A Quick Summary of Minnesota’s Assets & Resources Going into the 2024 Offseason

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Kwesi Adofo-Mensah is the value GM, so he’s going to have a thorough understanding of Minnesota’s assets and resources for the 2024 offseason.

At every twist and turn, the Vikings should be maximizing the value of the resources that are available to them. Or, at the very least, that’s the goal for the investor-turned-GM. Put differently, the desire from Adofo-Mensah is to make every dollar, draft pick, and personnel decision more broadly do as much work as possible.

NFL: Minnesota Vikings Training Camp
Jul 28, 2022; Minneapolis, MN, USA; Minnesota Vikings general manager Kwesi Adofo-Mensah looks on during training camp at TCO Performance Center. Mandatory Credit: Matt Krohn-USA TODAY Sports

Spending top-tier money on top-tier talent is solid work; spending top-tier money on below-average talent is far from ideal. One scenario points toward fair value; the other points toward the opposite. Even better, at least from a GM’s perspective, is when a player wildly outperforms his deal. The surplus value can make the difference between a winning team and a losing team.

Look at it from another angle.

For the price of the 23rd selection in the draft, the Vikings were able to add an excellent WR2 in Jordan Addison. Yes, the young receiver demanded other forms of resources — most notably, a roster spot and then a hair below $2.5 million in cap space — but he was more than worthy of his draft slot. Picking him represented positive value for the Vikings, an outcome Kwesi will be looking to replicate early and often throughout the offseason.

Minnesota’s Assets & Resources in the 2024 Offseason

Begin with the money. Or, more specifically, the available cap space (those two things aren’t necessarily the same thing).

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The initial word coming into the offseason was that the Vikings were sitting on roughly $36.4 million in cap space. So, not league-leading cap room but certainly enough to put a dent into free agency.

However, it’s worth noting that the number is going to be adjusted in short order. Simply grafting in the low-end deals that help to fill out an offseason roster will chew up close to $10 million in cap room. Jason Fitzgerald, the top dog at Over the Cap, puts it this way: “#Vikings should have about $27.5 million in cap room next year. Jefferson extension on the horizon and big decision on Kirk Cousins. Kind of in no mans land with that roster.”

Tennessee Titans general manager Ran Carthon chats with Minnesota Vikings general manager Kwesi Adofo-Mensah during practice in Eagan, Minn., Wednesday, Aug. 16, 2023.

Keep in mind that the OTC projection, though very helpful, isn’t gospel. The Vikings (and the league more broadly) will have the precise numbers, but the information available to us offers a good guideline.

And, of course, there’s the reality that an NFL team has a pile of options when it comes to creating cap space. Cutting Harrison Smith and extending Justin Jefferson, for instance, has the potential to free up more than $26 million in cap space.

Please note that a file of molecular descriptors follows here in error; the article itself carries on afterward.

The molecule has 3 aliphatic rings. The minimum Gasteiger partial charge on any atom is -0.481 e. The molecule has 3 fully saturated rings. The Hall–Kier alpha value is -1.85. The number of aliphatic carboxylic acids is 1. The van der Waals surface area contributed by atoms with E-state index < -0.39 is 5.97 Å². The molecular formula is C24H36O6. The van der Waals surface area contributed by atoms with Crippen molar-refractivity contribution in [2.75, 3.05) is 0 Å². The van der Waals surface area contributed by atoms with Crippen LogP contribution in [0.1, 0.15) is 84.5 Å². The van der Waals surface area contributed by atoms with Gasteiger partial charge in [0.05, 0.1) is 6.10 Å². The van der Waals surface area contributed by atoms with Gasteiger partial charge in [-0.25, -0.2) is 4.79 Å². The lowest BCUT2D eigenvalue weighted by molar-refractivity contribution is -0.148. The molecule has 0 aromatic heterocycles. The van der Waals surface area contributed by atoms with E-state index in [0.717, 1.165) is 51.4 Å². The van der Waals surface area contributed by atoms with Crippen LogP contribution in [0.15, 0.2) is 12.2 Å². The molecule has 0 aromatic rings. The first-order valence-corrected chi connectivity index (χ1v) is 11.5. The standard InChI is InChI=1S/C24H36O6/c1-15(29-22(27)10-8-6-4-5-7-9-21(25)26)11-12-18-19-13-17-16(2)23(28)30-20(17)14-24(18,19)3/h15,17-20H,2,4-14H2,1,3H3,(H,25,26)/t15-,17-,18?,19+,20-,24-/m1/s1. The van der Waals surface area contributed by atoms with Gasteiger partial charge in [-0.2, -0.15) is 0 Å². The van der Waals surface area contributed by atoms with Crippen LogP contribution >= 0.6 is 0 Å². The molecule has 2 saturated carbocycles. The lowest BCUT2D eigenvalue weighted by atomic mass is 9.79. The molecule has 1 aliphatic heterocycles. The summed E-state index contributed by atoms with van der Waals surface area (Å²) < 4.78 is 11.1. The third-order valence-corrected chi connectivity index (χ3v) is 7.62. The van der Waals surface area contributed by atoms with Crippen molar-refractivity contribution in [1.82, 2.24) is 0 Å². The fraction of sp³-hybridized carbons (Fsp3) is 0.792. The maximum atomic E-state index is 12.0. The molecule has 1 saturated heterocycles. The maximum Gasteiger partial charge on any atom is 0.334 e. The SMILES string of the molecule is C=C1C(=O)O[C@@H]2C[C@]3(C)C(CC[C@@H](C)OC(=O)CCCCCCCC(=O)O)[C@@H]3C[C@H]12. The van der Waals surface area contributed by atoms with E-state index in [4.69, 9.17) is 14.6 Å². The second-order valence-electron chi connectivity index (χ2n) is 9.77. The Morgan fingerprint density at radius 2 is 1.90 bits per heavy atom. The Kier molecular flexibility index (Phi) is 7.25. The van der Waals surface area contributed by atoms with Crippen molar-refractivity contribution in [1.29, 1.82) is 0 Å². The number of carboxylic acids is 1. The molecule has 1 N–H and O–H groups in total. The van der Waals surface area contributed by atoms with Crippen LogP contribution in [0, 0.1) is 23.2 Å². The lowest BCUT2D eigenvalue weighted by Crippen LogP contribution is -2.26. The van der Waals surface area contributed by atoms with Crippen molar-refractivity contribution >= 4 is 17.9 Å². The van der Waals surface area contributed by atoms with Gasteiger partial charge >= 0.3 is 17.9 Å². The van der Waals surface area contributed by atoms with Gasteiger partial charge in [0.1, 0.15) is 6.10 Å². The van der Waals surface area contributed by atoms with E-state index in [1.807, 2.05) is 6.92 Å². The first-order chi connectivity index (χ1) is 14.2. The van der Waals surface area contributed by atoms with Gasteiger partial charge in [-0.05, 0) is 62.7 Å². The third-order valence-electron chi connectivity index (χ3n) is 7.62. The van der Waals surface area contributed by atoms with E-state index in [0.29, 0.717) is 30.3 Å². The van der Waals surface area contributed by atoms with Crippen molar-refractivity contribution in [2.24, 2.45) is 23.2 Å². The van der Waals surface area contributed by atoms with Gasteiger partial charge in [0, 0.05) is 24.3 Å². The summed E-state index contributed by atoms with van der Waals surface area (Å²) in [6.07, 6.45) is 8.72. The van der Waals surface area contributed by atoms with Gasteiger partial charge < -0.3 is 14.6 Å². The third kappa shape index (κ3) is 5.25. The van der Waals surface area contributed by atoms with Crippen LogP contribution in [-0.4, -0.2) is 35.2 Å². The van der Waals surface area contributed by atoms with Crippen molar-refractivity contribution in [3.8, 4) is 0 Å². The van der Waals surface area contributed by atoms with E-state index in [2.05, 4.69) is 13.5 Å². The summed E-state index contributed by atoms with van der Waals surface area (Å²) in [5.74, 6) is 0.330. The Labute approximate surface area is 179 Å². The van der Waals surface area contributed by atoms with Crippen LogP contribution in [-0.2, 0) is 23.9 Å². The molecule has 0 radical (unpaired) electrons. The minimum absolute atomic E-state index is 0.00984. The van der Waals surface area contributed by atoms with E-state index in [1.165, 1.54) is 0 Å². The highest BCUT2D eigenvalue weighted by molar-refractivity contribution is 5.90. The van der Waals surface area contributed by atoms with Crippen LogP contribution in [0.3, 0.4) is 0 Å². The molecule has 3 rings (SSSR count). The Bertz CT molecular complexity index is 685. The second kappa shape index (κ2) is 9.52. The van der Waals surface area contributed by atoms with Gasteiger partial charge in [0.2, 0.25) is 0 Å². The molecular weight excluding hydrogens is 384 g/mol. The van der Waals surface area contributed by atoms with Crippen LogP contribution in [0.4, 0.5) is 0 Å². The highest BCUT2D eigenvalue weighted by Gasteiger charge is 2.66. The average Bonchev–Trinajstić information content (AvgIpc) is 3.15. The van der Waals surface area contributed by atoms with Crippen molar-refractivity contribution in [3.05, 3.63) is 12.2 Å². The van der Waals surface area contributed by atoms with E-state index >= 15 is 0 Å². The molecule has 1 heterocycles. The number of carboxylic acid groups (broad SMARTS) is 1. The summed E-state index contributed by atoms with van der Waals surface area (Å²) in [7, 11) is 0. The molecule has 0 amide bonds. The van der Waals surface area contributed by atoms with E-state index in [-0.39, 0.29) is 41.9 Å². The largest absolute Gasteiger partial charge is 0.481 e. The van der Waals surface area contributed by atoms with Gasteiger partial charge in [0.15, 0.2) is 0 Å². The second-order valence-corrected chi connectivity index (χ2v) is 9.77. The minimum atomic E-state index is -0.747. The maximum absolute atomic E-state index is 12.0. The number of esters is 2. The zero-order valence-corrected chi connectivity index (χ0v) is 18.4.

And then one thinks of the draft picks. Currently, Minnesota has nine selections. Not bad. The highest selection is (obviously) the 1st round pick, which is coming in at 11th. Unlike last year, the Vikings also own their 2nd. That one comes in at 42nd, meaning Minnesota is working with a pair of top-45 selections. Again, not bad.

Being able to digest huge cap hits often requires a team to find value players. In other words, the kind of savings that can come from the cheap, cost-controlled deals of players working on their rookie deals. Snagging several starters from a draft — which is to say nothing of the depth pieces — is an excellent way to balance the books.

The 2023 NFL Draft Order Is Set
Jan 15, 2023; Minneapolis, Minnesota, USA; Minnesota Vikings general manager Kwesi Adofo-Mensah looks on before a wild card game between the Minnesota Vikings and the New York Giants at U.S. Bank Stadium. Mandatory Credit: Matt Krohn-USA TODAY Sports.

Consider, for instance, what the LA Rams were able to do.

The Rams had around $80 million in dead money for the 2023 season, a stunning amount that should have been totally debilitating when it comes to putting together a competitive football team. A major part of their 10-7 season, though, was the effort from RB Kyren Williams (1,144 yards & 12 TDs) and WR Puka Nacua (1,486 yards & 6 TDs). The sophomore running back demanded a touch under $950,000 whereas the receiver made a bit beyond $811,000.

What do these picks represent in the mind of someone like Adofo-Mensah? Tremendous value. LA overcame the odds since they had players who were making a mere pittance (in the world of NFL finances, at least) but were producing like top-level performers at their position.

Minnesota’s goal will be to go and do likewise as they set their sights on contention in 2024.

Editor’s Note: Information from Pro Football Reference and Over the Cap helped with this piece.

K. Joudry is the Senior Editor for Vikings Territory and PurplePTSD. He has been covering the Vikings full time since the summer of 2021. He can be found on Twitter and as a co-host for Notes from the North, a humble Vikings podcast.